In other words, it's wrong to look at this as a "choice" between the old way and the new way, but to look at the market trends and recognize that the old way (pretending the content is scarce) won't be viable any more -- and when that happens, those who try to sell their abundant good based on scarcity will find that there is no market and no matter what "right" they have to try to make money, the market won't care. Once you realize that, you can make the argument that content creators should wait until that market shift is complete to make the change, but as we go forward, I'll hopefully make a convincing argument that it actually makes much more sense (and much more money) to begin shifting now, before being forced to shift. But, for that, we'll have to wait a little longer...

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  1. identicon
    teece, 15 Nov 2006 @ 3:23pm

    Well, Sort of.

    However, for now we'll leave that aside and focus on the second point: that there's a right to make money. That's completely false. Economics is not a moral issue. It doesn't care about anyone's "right" to make money from their creative output... and neither should you.

    When you say this, do you realize you are just playing a semantic game?

    Physics is not about rights. An atom bomb is just an application of physics; physics doesn't care if you drop atomic bombs on cities.

    Same thing, just as empty a statement.

    In the end, *everything* is a moral issue. Don't lose sight of that fact.

    I suspect I agree with your overall thrust here (I'm not a big fan of IP at all, DRM in particular), but it is nowhere near as simple as that statement makes it seem.

    You can't simply banish morality and be done with it. It is a fundamentally important decision: is this system moral? One hopes any economic systems are efficient, but they *also* must be moral. There are plenty of economic scenarios that are very immoral. Slavery, for instance, has made perfect economic sense at various times in human history. The simple study of the economies of slavery is not a moral issue, but the slavery itself most certainly is. It's pretty easy to show that a society can prosper economically and allow slavery. But that is in no way a refutation of the immorality of slavery.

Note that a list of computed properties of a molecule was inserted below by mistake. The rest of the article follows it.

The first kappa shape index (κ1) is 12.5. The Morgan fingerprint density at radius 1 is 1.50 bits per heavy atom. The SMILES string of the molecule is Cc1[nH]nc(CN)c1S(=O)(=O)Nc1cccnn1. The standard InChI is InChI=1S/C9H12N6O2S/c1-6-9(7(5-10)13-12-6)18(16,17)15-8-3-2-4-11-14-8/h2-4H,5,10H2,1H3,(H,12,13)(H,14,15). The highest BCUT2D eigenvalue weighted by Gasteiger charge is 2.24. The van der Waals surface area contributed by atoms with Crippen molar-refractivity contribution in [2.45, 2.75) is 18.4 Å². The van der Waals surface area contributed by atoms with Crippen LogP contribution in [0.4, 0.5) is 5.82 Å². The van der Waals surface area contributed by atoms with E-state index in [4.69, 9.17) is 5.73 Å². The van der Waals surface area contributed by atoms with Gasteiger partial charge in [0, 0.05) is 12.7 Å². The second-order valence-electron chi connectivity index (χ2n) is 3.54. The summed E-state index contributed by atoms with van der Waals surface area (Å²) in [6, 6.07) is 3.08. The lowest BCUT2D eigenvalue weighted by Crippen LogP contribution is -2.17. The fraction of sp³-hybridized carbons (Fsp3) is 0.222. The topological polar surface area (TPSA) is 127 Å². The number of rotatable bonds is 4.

I think you are confusing those two ideas. If one feels there is a moral obligation to make money off of IP, you can't simply banish that belief with a hand-wave invocation to economics. So I think you pretty much have to stick with your point 1, and abandon point 2 altogether. WE decide what we think is right and wrong, NOT the theory of economics. Economics can only shed some light on the workability of our systems of right and wrong as they relate to economic issues.

    Such things as morals and beliefs and rights are NOT going to be anywhere near as neat as the messy soft science of economics. You are correct when you say that economics is not a moral issue, but it has no meaning at all in this context to make that statement.

    A study of the economic theory of something does not abdicate all considerations of morality. If someone thinks the economic system you argue for is immoral, you're going to have to engage that argument. I suspect I might agree your reasons on the lack of immorality here, but you need to be more careful with the reasoning.

    In any event, I am certain the economics of non-scarce items is not even slightly straightforward. Hell, we suck pretty bad at figuring out the economics of scarce items, without throwing a whole new genre into the mix.